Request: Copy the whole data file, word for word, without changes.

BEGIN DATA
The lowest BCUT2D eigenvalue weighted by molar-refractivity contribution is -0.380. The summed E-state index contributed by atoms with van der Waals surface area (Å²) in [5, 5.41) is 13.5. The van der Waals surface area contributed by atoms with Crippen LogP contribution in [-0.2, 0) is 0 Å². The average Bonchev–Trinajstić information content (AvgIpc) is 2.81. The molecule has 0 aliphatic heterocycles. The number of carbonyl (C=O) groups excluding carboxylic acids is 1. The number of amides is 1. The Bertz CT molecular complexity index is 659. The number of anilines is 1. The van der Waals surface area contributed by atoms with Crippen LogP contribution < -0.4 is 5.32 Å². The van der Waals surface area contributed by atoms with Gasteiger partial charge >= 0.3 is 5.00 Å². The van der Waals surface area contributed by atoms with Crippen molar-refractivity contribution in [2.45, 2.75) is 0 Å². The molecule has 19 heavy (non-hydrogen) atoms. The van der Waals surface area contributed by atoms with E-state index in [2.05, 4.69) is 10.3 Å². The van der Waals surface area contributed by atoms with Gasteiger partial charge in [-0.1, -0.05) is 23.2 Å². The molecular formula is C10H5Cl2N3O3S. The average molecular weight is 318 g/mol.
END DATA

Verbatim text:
The lowest BCUT2D eigenvalue weighted by molar-refractivity contribution is -0.380. The summed E-state index contributed by atoms with van der Waals surface area (Å²) in [5, 5.41) is 13.5. The van der Waals surface area contributed by atoms with Crippen LogP contribution in [-0.2, 0) is 0 Å². The average Bonchev–Trinajstić information content (AvgIpc) is 2.81. The molecule has 0 aliphatic heterocycles. The number of carbonyl (C=O) groups excluding carboxylic acids is 1. The number of amides is 1. The Bertz CT molecular complexity index is 659. The number of anilines is 1. The van der Waals surface area contributed by atoms with Crippen LogP contribution < -0.4 is 5.32 Å². The van der Waals surface area contributed by atoms with Gasteiger partial charge >= 0.3 is 5.00 Å². The van der Waals surface area contributed by atoms with Crippen molar-refractivity contribution in [2.45, 2.75) is 0 Å². The molecule has 19 heavy (non-hydrogen) atoms. The van der Waals surface area contributed by atoms with E-state index in [2.05, 4.69) is 10.3 Å². The van der Waals surface area contributed by atoms with Gasteiger partial charge in [-0.1, -0.05) is 23.2 Å². The molecular formula is C10H5Cl2N3O3S. The average molecular weight is 318 g/mol.